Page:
Clinically, these detachments usually manifest as smooth elevations of the retina with clear to somewhat cloudy exudative fluid that may shift with the patient’s head position. Patients may complain of varying degrees of vision loss and metamorphopsia or scotomas that correspond to the area of involved retina. While classically associated with rhegmatogenous tears, photopsias are a common symptom in exudative detachments as well.

The differential diagnosis for exudative retinal detachment is quite broad and includes many systemic and localized orbital or ocular conditions that break down the blood-retinal barrier and disrupt the normal fluid homeostasis in the eye. These conditions may be inflammatory, infectious, infiltrative, vascular, neoplastic, degenerative or idiopathic in nature.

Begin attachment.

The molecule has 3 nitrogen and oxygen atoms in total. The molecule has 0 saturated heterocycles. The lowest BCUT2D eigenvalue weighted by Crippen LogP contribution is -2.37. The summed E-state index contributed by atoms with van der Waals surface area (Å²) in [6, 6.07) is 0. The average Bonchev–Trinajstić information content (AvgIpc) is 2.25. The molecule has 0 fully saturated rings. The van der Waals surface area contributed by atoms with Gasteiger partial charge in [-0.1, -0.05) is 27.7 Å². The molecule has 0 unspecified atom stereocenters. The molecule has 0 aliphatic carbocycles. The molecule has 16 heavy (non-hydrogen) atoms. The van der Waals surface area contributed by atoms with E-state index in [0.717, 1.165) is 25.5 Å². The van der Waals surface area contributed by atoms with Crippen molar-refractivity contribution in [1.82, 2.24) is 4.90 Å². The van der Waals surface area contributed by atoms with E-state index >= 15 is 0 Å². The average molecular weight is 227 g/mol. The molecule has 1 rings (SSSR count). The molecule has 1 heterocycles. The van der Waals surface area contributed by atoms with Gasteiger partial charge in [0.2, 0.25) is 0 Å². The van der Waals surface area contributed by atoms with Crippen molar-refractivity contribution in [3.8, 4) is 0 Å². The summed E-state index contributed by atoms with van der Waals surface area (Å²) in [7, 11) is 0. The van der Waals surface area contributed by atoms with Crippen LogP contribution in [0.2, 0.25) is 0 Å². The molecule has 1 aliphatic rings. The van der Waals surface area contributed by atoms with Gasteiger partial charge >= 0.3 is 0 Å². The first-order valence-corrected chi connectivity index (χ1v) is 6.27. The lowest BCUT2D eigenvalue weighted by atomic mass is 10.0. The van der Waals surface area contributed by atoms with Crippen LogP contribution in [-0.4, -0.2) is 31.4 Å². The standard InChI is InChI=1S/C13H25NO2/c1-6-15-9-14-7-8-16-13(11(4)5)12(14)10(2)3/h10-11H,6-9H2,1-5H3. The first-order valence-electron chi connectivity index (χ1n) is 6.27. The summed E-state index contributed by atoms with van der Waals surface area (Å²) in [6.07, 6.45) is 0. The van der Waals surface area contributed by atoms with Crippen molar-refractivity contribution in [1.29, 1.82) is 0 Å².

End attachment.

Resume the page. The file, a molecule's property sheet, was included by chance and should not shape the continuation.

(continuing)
Diseases that disrupt normal choroidal and retinal blood flow can lead to serous retinal detachments. Central serous chorioretinopathy is thought to cause serous detachments of the macula secondary to choroidal hyperpermeability, although there is some debate as to whether the RPE is the primary site of disease. Retinal or choroidal tumors such as choroidal melanoma, hemangioma or choroidal metastatic carcinoma can present with a localized area of overlying subretinal fluid due to a similar mechanism. Malignant hypertension, renal failure, pre-eclampsia, disseminated intravascular coagulation and thrombotic thrombocytopenic purpura are systemic diseases that can cause choroidal and retinal ischemia and resultant leakage. Similarly, the vasculitides (systemic lupus erythematosus, granulomatosis with polyangiitis, relapsing polychondritis and polyarteritis nodosa) produce exudation via a similar process. Primary retinal vascular diseases such as Coats’ disease, familial exudative vitreoretinopathy and macular degeneration cause serous detachments without associated choroidal vascular pathology.